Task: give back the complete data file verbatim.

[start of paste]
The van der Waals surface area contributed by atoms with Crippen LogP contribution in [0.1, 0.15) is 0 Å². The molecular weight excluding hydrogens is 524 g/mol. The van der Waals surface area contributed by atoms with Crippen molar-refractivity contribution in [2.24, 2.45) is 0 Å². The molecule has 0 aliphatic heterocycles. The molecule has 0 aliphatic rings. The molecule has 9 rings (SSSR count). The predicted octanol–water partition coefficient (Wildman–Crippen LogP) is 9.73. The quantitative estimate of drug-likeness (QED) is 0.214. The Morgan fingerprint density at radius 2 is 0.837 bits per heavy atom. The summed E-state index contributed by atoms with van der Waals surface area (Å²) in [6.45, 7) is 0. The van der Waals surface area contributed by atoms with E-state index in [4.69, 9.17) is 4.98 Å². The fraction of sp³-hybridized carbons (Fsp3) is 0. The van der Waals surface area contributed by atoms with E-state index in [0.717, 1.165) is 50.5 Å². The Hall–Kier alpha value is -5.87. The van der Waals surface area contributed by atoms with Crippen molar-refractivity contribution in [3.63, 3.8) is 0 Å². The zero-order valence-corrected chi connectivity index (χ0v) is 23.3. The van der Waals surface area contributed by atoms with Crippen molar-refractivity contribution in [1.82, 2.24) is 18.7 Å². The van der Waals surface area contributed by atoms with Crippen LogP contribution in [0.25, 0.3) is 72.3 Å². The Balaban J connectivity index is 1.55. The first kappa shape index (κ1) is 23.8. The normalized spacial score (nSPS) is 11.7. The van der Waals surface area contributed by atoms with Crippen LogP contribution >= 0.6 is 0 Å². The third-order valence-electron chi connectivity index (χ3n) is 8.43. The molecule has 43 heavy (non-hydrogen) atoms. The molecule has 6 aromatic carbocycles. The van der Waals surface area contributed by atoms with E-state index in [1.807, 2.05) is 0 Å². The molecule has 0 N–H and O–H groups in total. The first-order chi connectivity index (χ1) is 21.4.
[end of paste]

The van der Waals surface area contributed by atoms with Crippen LogP contribution in [0.1, 0.15) is 0 Å². The molecular weight excluding hydrogens is 524 g/mol. The van der Waals surface area contributed by atoms with Crippen molar-refractivity contribution in [2.24, 2.45) is 0 Å². The molecule has 0 aliphatic heterocycles. The molecule has 0 aliphatic rings. The molecule has 9 rings (SSSR count). The predicted octanol–water partition coefficient (Wildman–Crippen LogP) is 9.73. The quantitative estimate of drug-likeness (QED) is 0.214. The Morgan fingerprint density at radius 2 is 0.837 bits per heavy atom. The summed E-state index contributed by atoms with van der Waals surface area (Å²) in [6.45, 7) is 0. The van der Waals surface area contributed by atoms with E-state index in [4.69, 9.17) is 4.98 Å². The fraction of sp³-hybridized carbons (Fsp3) is 0. The van der Waals surface area contributed by atoms with E-state index in [0.717, 1.165) is 50.5 Å². The Hall–Kier alpha value is -5.87. The van der Waals surface area contributed by atoms with Crippen molar-refractivity contribution in [3.63, 3.8) is 0 Å². The zero-order valence-corrected chi connectivity index (χ0v) is 23.3. The van der Waals surface area contributed by atoms with Crippen molar-refractivity contribution in [1.82, 2.24) is 18.7 Å². The van der Waals surface area contributed by atoms with Crippen LogP contribution in [0.25, 0.3) is 72.3 Å². The Balaban J connectivity index is 1.55. The first kappa shape index (κ1) is 23.8. The normalized spacial score (nSPS) is 11.7. The van der Waals surface area contributed by atoms with Crippen LogP contribution >= 0.6 is 0 Å². The third-order valence-electron chi connectivity index (χ3n) is 8.43. The molecule has 43 heavy (non-hydrogen) atoms. The molecule has 6 aromatic carbocycles. The van der Waals surface area contributed by atoms with E-state index in [1.807, 2.05) is 0 Å². The molecule has 0 N–H and O–H groups in total. The first-order chi connectivity index (χ1) is 21.4.